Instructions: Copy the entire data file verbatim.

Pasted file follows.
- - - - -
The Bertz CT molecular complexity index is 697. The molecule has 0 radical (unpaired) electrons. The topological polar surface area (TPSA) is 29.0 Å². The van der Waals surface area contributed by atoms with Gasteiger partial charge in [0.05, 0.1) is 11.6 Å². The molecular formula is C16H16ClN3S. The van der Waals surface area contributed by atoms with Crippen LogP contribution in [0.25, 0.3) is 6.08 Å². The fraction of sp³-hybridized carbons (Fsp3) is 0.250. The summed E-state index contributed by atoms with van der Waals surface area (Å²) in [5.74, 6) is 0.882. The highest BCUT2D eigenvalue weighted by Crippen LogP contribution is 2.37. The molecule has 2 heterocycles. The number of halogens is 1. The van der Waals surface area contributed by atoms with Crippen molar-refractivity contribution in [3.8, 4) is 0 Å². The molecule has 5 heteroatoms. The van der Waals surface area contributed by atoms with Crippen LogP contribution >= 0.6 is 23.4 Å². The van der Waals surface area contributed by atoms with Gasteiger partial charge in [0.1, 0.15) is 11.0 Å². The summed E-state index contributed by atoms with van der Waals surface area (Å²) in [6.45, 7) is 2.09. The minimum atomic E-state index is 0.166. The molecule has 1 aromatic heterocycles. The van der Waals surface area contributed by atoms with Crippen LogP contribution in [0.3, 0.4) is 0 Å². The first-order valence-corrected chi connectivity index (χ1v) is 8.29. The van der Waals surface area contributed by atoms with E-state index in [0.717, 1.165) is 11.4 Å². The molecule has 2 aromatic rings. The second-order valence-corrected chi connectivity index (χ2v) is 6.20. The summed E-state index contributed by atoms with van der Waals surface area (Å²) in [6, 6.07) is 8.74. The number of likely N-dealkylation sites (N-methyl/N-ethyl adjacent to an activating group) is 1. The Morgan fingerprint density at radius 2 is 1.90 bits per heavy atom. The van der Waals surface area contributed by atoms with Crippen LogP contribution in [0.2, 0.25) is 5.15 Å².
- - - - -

The Bertz CT molecular complexity index is 697. The molecule has 0 radical (unpaired) electrons. The topological polar surface area (TPSA) is 29.0 Å². The van der Waals surface area contributed by atoms with Gasteiger partial charge in [0.05, 0.1) is 11.6 Å². The molecular formula is C16H16ClN3S. The van der Waals surface area contributed by atoms with Crippen LogP contribution in [0.25, 0.3) is 6.08 Å². The fraction of sp³-hybridized carbons (Fsp3) is 0.250. The summed E-state index contributed by atoms with van der Waals surface area (Å²) in [5.74, 6) is 0.882. The highest BCUT2D eigenvalue weighted by Crippen LogP contribution is 2.37. The molecule has 2 heterocycles. The number of halogens is 1. The van der Waals surface area contributed by atoms with Crippen molar-refractivity contribution in [3.8, 4) is 0 Å². The molecule has 5 heteroatoms. The van der Waals surface area contributed by atoms with Crippen LogP contribution >= 0.6 is 23.4 Å². The van der Waals surface area contributed by atoms with Gasteiger partial charge in [0.1, 0.15) is 11.0 Å². The summed E-state index contributed by atoms with van der Waals surface area (Å²) in [6.45, 7) is 2.09. The minimum atomic E-state index is 0.166. The molecule has 1 aromatic heterocycles. The van der Waals surface area contributed by atoms with Crippen LogP contribution in [0.3, 0.4) is 0 Å². The first-order valence-corrected chi connectivity index (χ1v) is 8.29. The van der Waals surface area contributed by atoms with E-state index in [0.717, 1.165) is 11.4 Å². The molecule has 2 aromatic rings. The second-order valence-corrected chi connectivity index (χ2v) is 6.20. The summed E-state index contributed by atoms with van der Waals surface area (Å²) in [6, 6.07) is 8.74. The number of likely N-dealkylation sites (N-methyl/N-ethyl adjacent to an activating group) is 1. The Morgan fingerprint density at radius 2 is 1.90 bits per heavy atom. The van der Waals surface area contributed by atoms with Crippen LogP contribution in [0.2, 0.25) is 5.15 Å².